The kingdom in the Old Testament

The core of the OT narrative is the story of God’s reign.

There’s a plotline that integrates all the little narratives of the Bible into a purposeful story. With all the twists and turns of a suspense thriller, the Bible’s narrative has a single focus: the unfolding story of the kingdom of God.

Over the last five months we’ve traced the meta-narrative of the kingdom through the first half of Genesis. In the previous two years, I’ve personally pursued that journey through the rest of Genesis and Exodus. The integrated picture of God’s kingship and kingdom is absolutely stunning. Want a taste?

Genesis concludes with the promises to Abraham partially fulfilled. The most powerful king of the region recognized the divine ruler’s wisdom in Joseph. As a result, many people were saved, including the Abrahamic family.

But earthly rulers don’t have a good track record of submission to the heavenly sovereign. In the end, they always use power abusively, so a later Pharaoh enslaves Abraham’s descendants (Exodus). He refuses to release YHWH’s people, so a strange kind of conflict breaks out to show who really rules. The recalcitrant Pharaoh is publicly humiliated as powerless before his own people, and renounces his claim over YHWH’s people. The question of how YHWH’s claim to kingship can withstand the might of human armies is answered at the Red Sea. YHWH then leads his people to Sinai, where he establishes them as his nation. As their sovereign, he gives them the laws for their nation, entering into a covenant that says he will be their ruler and they will be his people. They build a tent for their ruler according to his specifications, and he moves in to live among them. The tabernacle is as much a palace as it is a temple, since Israel’s God is also their sovereign.

But Israel really struggles with her calling to be nation that shows the other nations what it’s like to be ruled by God:

  • Judges: Israel keeps being oppressed by the nations. Without a human leader, she spirals down into anarchy, just as the rest of the world did before God authorized human government. By the end of Judges, Israel is tearing herself apart with unrestrained violence. Just like the world before the flood, they can’t cope without human leaders.
  • 1 Samuel: Samuel warns it’s a really bad idea to appoint a human king as the nations do, but God concedes human government for Israel as he did for the nations in Genesis 9–10. Saul receives a prophetic anointing to speak and to act on behalf of the heavenly sovereign and gives them some victories. But it’s not long before power corrupts Saul. Instead of submitting to Israel’s real king, Saul spends his life trying to kill David.
  • 2 Samuel: David starts out well and subdues Israel’s enemies. He wants to build a house for Israel’s true king. But gradually, David too is corrupted by power and struggles to manage even his own family.
  • 1 & 2 Kings: Solomon starts out well. He builds a house for the heavenly king, but then builds a grander one for himself. He is corrupted by power, collecting women and wealth, taxing his people so heavily that it splits the kingdom. Israel and Judah disintegrate because human kings are not able to lead them. With the exile, the Abraham project has died on the vine.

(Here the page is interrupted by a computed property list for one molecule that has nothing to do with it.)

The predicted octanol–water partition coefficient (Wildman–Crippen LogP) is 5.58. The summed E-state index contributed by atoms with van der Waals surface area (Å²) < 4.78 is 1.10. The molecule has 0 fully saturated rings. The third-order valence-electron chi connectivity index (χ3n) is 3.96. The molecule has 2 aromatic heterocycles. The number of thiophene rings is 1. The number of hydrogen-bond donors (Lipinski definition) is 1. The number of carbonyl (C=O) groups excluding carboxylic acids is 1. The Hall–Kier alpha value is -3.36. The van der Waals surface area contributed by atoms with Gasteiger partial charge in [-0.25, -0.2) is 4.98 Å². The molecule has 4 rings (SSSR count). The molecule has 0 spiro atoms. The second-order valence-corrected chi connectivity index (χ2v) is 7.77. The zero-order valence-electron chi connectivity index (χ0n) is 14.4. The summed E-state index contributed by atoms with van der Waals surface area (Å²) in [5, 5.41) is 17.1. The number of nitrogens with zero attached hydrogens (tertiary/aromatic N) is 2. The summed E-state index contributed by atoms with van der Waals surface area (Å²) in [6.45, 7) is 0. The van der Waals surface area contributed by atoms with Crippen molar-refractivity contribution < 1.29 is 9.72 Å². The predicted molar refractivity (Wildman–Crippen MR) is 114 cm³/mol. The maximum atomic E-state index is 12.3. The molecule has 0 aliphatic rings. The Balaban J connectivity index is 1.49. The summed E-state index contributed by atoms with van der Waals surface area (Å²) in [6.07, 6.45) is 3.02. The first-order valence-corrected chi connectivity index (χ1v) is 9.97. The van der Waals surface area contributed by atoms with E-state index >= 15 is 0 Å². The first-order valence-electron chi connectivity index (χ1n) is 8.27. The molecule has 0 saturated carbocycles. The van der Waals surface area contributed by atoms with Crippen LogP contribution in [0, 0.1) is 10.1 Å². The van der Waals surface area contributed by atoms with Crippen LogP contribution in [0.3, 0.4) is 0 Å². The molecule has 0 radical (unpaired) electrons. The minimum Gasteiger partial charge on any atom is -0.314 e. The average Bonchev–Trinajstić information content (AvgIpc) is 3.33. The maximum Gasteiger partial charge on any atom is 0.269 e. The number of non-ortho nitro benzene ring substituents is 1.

• Prophets like Isaiah and Ezekiel promise that the heavenly sovereign will bring them back from exile. Sometimes they say that God himself will rule over them; other times they say that God will give them his anointed ruler, a “David” over them.

Into this broken story, Jesus was born. No wonder he thought the restoration of God’s reign over humanity was the main thing. All the New Testament writers—in the Gospels, Acts, the letters and Revelation—they’re all focused on how Jesus fulfilled this story.

Was Jesus right about this? Should we, like him, make the story of the restoration of God’s reign over the earth the main thing?


What others are saying

John Goldingay, Joshua, Judges, and Ruth for Everyone, (London: SPCK, 2011), 5:

Its dilemma [the Book of Judges] is that leadership is both the problem and the solution. On one hand, it knows that God is supposed to be Israel’s king; thus a hero such as Gideon refuses to be turned into a king. On the other hand, the increasing social and moral collapse that accelerates towards the end of Judges happens in a context in which people are doing “what is right in their own eyes” because “there was no king in Israel.” In this respect it prepares the way for the introduction of the monarchy, which comes in 1 Samuel.

Steven M. Sheeley, “Kingdom of God, Kingdom of Heaven,” in Eerdmans Dictionary of the Bible (Grand Rapids, MI: Eerdmans, 2000), 767:

The Hebrew idea of God’s reign seems also to have been influenced by their recognition that Yahweh’s power extended far beyond the boundaries of Canaan. Yahweh was able to reach down into Egypt, deliver them from Pharaoh’s slavery, and provide for them in the desert of Sinai.

The OT also records some conflict concerning the kingdom of God. With the establishment of a royal line, first Saul and then David and his heirs, came a strong challenge to the idea that Yahweh was to be king over Israel. The books of the Former Prophets record the nation’s fitful progress from judge to king, and suggest that God was not altogether pleased with the national outcry for a human king. The glory days of the Davidic line were short, but God’s revision and renewal of the covenant with both David (2 Sam. 7) and Solomon (1 Kgs. 9) laid the foundation for a return to the idea of God’s kingdom and reign.


Author: Allen Browne

Seeking to understand Jesus in the terms he chose to describe himself: son of man (his identity), and kingdom of God (his mission). Riverview Church, Perth, Western Australia

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